I must admit, the first time i encountered Underscore.js i didn’t get it. All I saw is a bunch of functions. You want to use underscore.js, you might don’t know it yet but you do.

Underscore.js is exactly what it seems – it is bunch of functions. These collection of functions have one true goal – to make you put your attention on developing your logic and make some operations trivial. If you are familiar with jQuery, than you probably know the benefits of how it is simplifying the DOM manipulation, Underscore.js is similar to that in a manner that it is simplifying data manipulation in JavaScript.

Underscore give your JavaScript coding a turbo engine by giving you functions that let you sort and filter your data really easily.

The easiest way to understand Underscore.js is by an example:

Let’s say that you have a collection (an array of JavaScript objects of the same kind) of student grades and you want to give student id ‘15’ an extra 10 points.

In pure JavaScript it could look like this

var counter,length;
for(counter=0, length=students.length ; counter<length ; ++counter){
	if( '15' == students[counter].id ){
		students[counter].grade += 10;
        // you could use "break" here when you find the object
        // but you have to be aware that you should

In Underscore.js it will be much simpler:

var student = _.findWhere( students, { id : 15 } );
if( student ) student.grade +=10;

At first it looks a bit weird to use the ‘_’ as an object, but if you got used to the jquery ‘$’ you will get used to this one too.

The findWhere function will go over the collection and will return the first occurrence of the the student with an ‘id’ of ‘15’, this is really efficient because if you have 1,000,000 students – it does not have to go over all of them – as soon as it finds it – it will stop the search.

besides the performance boost and the fact that it was easier to write you can see that it is easier to read – that is an awesome bonus because six month from now when you want to add a cool feature to your code you can understand it better because it is more readable.

Another example is to create a function that returns how many students got a grade that is higher than 85:

function higherThan85(students){
 var number = 0, student;
 for( student in students ){
  if( 85 < students[student].grade) ++number;
 return number;

And the Underscore.js version:

function higherThan85(students){
 var filtered = _.filter( students , function(el){
	return (85 < el.grade);
 return filtered.length;

the function that is passed as a second parameter to the filter function is the actual filter function, that mean that each object that will return true from that function will be added to the filtered collection – in our case each object that has a grade that is higher than 85 will be in the filtered array collection.

We could use some other function called countBy to get a similar (yet different) solution:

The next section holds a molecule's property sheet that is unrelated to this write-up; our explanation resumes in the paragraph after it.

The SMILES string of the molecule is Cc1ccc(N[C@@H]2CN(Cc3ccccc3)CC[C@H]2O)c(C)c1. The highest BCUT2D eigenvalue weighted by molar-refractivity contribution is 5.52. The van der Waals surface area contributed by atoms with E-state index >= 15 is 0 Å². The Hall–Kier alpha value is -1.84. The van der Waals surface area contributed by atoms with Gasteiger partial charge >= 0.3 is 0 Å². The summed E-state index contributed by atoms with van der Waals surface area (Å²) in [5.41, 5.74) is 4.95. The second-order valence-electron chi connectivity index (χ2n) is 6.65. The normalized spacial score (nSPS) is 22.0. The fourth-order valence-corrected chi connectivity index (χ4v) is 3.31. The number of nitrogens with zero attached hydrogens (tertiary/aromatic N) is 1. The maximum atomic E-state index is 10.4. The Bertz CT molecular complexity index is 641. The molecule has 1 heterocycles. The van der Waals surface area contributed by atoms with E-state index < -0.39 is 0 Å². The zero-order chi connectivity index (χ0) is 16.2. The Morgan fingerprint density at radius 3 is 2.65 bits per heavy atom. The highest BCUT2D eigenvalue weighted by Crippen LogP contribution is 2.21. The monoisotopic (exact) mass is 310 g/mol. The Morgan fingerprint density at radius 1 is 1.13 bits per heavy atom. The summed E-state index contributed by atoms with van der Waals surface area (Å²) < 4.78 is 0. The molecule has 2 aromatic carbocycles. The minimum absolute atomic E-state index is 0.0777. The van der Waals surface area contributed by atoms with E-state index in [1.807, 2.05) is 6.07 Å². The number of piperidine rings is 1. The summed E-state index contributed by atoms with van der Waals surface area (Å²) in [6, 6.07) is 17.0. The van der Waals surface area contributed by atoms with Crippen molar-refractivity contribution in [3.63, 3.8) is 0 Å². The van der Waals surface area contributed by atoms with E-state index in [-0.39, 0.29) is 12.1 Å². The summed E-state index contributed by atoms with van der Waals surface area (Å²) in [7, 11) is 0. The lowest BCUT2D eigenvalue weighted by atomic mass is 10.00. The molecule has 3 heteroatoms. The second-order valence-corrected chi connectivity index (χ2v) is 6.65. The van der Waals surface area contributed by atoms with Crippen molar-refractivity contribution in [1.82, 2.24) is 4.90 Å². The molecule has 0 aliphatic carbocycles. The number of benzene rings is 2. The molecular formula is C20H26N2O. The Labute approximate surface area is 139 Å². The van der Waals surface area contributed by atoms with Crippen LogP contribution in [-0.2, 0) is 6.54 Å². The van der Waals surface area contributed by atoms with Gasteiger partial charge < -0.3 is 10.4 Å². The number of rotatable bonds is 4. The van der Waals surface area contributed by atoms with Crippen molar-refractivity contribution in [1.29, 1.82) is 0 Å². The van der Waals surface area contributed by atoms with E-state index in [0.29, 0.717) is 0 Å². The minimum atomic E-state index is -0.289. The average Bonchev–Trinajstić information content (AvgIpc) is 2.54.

var resultObj = _.countBy( students, function(s){ 
 return (85 < el.grade) higherThan85 : smallerThan86;
console.log( resultObj.higherThan85 ); //will log the number of students higher than 85
console.log( resultObj.smallerThan86 ); //will log the number of students smaller than 86

As you can see – complex logic can become really easy with the power of Underscore.js functions – and I showed only a few of the more simple ones. You can use complex operations like ‘map’ and ‘reduce’. Reduce function could be used for summing operations over objects, for example:

Let’s say that we have a collection of family, and each object in the family have an income. We want to calculate the total income of the family members. So, that’s easy with reduce:

var result = _.reduce(family, function(el, sum){return (el.income +sum);}, 0);

That’s it! If you wonder what is the third argument, it is the initialization of the sum var – but it can be practically anything.

Underscore has a lot more functions to handle objects and object collections – you can find out all the function reference API on Underscore.js website.

Underscore.js have more features except from from the previous functionality, it has a built in templating function, a simple one, but that is where it is powerful – it is also simple to use…

All Underscore functions are chane-able, Another characteristic similar to jQuery.

Extending Underscore.js to your own use case:

It is very easy to extend Underscore.js and built on top of it – just use the mixin function to do that:

  capitalize : function(string) {
    return string.charAt(0).toUpperCase() + string.substring(1).toLowerCase();
//=> "Fabio"

That example show a simple way to extend Underscore function base to your own, in this case we created a new function called capitalize which capitalize the first letter of the string and turning to lower case any other character.

Please note that in addition to all of the above Underscore also has a section on functions – this section can help you bind function and other helpful development workflow like ensuring a function could get called only once, delayed, run only after called X times and much more.

I want to end this post here, not because I don’t have anything else to add about Undescore functionality – it has a lot more power, that you can discover for yourself in the project website. I encourage you to do so! go ahead and play around